"as well as being readable in text-only format, more people should IMHO"

You mean doing what the law requires? That would be novel,

4
0
Anonymous Coward

Re: That's evolution (no, not the program)

You mean doing what the law requires? That would be novel,

Sadly, that is exactly the issue. Not just because few realise it's a legal requirement, but because it's not all that easy to do. What I would prefer is a front page button that says 'render in text" or "render in OpenDyslexic" but I haven't found a theme/CMS combination that really manages that, and if it's not automated, few people will bother unless they are big enough to become a juicy, publicity rich target for the CPS.

1
0
Silver badge
Pint

Re: That's evolution (no, not the program)

"While there are many reports of the positive impact of this font in the popular media, it is important to note that no published peer-reviewed empirical research can be found (as of 5/7/15) that has shown this font to be effective with English readers. Two studies have investigated the effect of specialized fonts used with students with dyslexia. Rello and Baeza-Yates (2013) measured eye-tracking recordings of Spanish readers (aged 11-50) with dyslexia and found that OD did not significantly improve reading time nor shorten eye fixation."

Any quantitative data about the effectiveness of this font that will contradict the Wikipedia article above? If so, I'll use it for all my handouts next year (I'm a teacher).

PS: what licence is it issued under?

0
0
Anonymous Coward

Re: That's evolution (no, not the program)

I go for the "let's give it at least a go" principle versus "that's too hard to do so let's find an excuse not to", it's not how I'm wired. Always try something that may help someone.

I've used the font a few times and it appears to help, but I must mention that that was along a page structure that was linear and did not have too many distracting elements - it's part of a whole layout exercise.

The license is open, I think it's CC. That's exactly the battle that the author was fighting - companies were charging scandalous amounts for other fonts so he decided to create his own and make it available for free, which didn't make him popular with those crooks vendors..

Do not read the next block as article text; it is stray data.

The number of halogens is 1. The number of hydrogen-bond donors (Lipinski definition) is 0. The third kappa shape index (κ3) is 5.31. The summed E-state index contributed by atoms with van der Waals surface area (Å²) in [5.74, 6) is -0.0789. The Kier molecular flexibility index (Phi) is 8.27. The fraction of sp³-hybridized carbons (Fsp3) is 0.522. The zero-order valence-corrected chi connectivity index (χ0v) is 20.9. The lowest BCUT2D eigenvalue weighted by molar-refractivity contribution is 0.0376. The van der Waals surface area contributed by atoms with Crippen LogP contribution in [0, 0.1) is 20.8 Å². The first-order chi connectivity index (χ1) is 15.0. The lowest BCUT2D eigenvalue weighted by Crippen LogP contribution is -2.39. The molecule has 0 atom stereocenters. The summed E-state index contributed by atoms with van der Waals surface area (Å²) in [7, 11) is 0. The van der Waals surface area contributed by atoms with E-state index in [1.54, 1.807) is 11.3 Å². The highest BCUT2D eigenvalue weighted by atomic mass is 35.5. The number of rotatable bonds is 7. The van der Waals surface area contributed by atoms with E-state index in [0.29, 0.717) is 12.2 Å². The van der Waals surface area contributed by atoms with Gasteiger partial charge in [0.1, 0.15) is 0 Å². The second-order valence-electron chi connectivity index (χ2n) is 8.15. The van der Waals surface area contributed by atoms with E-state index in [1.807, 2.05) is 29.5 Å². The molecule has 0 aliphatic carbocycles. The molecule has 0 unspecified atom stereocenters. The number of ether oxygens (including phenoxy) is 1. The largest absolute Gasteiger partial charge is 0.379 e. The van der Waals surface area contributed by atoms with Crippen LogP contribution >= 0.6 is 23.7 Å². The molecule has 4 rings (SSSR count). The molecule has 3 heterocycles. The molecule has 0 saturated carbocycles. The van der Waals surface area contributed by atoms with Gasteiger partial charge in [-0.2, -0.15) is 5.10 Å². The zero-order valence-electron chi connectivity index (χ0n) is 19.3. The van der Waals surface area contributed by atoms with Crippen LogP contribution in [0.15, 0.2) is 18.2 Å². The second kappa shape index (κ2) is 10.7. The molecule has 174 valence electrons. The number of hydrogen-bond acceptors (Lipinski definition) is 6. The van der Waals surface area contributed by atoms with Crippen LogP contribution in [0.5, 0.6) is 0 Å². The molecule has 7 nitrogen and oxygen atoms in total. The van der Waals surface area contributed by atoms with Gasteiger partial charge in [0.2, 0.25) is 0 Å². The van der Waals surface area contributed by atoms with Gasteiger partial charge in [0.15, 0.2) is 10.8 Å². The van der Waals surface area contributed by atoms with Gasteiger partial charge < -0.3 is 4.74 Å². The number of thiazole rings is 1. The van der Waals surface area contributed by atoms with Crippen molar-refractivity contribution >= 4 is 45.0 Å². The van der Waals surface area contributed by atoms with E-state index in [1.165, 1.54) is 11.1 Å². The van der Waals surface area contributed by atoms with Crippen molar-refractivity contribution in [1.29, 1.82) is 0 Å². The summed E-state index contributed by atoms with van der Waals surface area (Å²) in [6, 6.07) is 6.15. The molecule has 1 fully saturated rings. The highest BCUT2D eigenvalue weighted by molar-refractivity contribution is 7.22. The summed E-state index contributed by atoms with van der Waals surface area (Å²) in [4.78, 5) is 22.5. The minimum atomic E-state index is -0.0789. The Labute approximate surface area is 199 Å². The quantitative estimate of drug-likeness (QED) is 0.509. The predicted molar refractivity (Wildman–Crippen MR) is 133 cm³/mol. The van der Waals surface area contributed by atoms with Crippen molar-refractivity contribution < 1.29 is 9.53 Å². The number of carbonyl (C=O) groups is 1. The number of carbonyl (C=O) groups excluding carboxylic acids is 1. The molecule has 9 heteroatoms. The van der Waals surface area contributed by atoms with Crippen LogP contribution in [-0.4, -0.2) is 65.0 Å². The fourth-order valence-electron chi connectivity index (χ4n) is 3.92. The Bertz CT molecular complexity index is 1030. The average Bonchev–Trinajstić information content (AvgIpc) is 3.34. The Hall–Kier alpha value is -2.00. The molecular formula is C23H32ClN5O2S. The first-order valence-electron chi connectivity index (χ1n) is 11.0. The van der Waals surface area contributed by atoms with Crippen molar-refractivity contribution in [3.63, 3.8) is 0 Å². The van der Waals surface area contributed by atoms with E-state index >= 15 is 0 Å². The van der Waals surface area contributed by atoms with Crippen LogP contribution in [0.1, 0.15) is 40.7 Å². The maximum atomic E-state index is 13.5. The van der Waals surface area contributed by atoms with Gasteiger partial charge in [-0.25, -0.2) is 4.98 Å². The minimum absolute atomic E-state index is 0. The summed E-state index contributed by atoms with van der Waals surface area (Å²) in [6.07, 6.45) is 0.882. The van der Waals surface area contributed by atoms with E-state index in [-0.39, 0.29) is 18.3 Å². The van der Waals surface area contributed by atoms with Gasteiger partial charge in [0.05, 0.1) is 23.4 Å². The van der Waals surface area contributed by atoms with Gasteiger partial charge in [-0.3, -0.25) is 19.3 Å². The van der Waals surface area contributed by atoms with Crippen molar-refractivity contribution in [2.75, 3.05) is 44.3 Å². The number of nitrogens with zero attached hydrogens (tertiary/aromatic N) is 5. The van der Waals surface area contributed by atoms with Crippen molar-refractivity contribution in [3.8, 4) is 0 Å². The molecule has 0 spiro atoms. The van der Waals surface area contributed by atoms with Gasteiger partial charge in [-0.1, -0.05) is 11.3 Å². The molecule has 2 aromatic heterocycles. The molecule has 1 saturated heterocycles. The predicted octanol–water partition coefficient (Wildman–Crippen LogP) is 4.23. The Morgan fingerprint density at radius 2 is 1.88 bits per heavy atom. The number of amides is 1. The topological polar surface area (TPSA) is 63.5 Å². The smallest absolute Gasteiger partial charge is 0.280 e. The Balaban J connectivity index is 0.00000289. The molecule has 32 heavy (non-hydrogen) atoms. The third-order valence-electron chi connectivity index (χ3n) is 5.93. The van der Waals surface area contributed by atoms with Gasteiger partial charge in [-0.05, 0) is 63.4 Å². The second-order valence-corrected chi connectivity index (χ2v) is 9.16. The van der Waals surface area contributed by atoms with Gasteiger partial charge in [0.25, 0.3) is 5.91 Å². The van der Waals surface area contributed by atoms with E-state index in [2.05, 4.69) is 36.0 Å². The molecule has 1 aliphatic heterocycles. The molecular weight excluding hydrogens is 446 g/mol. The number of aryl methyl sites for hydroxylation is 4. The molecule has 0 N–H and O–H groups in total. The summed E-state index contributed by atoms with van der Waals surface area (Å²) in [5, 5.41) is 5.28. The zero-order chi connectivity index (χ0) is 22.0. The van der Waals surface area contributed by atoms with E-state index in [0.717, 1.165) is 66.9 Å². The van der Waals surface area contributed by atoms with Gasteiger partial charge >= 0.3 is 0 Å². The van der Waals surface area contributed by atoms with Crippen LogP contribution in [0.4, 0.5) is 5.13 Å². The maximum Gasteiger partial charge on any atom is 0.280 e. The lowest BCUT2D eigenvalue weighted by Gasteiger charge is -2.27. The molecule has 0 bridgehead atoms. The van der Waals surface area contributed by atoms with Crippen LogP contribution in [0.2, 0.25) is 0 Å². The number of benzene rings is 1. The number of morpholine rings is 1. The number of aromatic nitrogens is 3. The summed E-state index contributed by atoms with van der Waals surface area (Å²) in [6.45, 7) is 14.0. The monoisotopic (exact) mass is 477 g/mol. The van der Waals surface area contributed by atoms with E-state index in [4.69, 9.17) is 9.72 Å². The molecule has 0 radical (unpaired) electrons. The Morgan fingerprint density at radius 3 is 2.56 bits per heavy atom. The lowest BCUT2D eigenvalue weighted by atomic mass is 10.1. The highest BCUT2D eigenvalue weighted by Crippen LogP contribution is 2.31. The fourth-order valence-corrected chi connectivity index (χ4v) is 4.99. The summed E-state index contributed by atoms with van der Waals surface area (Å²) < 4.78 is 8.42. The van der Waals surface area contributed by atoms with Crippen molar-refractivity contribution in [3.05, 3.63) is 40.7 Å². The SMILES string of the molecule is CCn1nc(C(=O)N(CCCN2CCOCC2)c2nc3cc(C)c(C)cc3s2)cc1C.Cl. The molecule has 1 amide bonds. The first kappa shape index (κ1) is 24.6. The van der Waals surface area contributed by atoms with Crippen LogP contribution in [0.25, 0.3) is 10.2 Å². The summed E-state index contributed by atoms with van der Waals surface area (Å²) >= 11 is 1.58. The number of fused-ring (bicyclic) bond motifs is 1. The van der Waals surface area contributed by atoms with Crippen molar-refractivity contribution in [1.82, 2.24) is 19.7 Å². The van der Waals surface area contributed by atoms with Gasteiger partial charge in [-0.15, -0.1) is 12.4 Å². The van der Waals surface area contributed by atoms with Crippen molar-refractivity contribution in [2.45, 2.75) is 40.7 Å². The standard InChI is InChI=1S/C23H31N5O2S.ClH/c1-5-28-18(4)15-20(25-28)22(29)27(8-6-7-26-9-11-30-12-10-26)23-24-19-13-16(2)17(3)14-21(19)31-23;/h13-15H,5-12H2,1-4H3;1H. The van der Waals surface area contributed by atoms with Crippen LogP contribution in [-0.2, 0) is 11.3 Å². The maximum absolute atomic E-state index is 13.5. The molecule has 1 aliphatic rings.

0
0
Silver badge

Sad to see any business go under, but we have not used that distro since around 2009. I quite liked the 2007 era desktop and it worked quite well and also I bought a bootable USB with it pre-installed which was quite a novelty then.

But they messed up and we moved to Ubuntu. Who also messed up post 10-12-ish, but they seem to be the best-ish around for general use and sadly most others are also going down the "make it dumber and uses systemd" path.

2
0

Mandrake

There was Mandrake the Magician in comics when I was a lad. Was he copyrighted by Marvel or some such?

0
0
Anonymous Coward

Still have

Mandrake 7.1 boxed somewhere. That and Knoppix really brought Linux into the possible for me.

Before Mandrake, booting a RedHat disk and stumbling at the basic install interface and asking about partitioning, flags, swap etc before desktop was like offering the new guy at high jump to start at 2M.

Some Linux distributions moved it on in a human way, I know the purists will scoff at someone that doesn't think in machine code but Ubuntu grew because most people could get it going at least, if you can fire up a web browser on the machine you trying to work with, the collective knowledge is at hand.

2
0

Re: Still have

I think I installed Mandrake a few times but never stuck with it. I kept a CD handy for quite a while though, Mandrake 9 IIRC, as the installer partitioning tool allowed to resize Windows partitions, providing a nice alternative to Disk Magic.

2
0
Silver badge

"1.46 per cent of the desktop market."

The last time I looked Linux had 100% of the desktop market. (See - anyone can make up 'facts'.)

4
1
Anonymous Coward

Reg's sense of humour has gone TITSUP

"Totally incapable of supporting usual performance" cannot be be shortened to titsup. It doesn't make any sense. Perhaps it is "totally incapable to support usual performance"?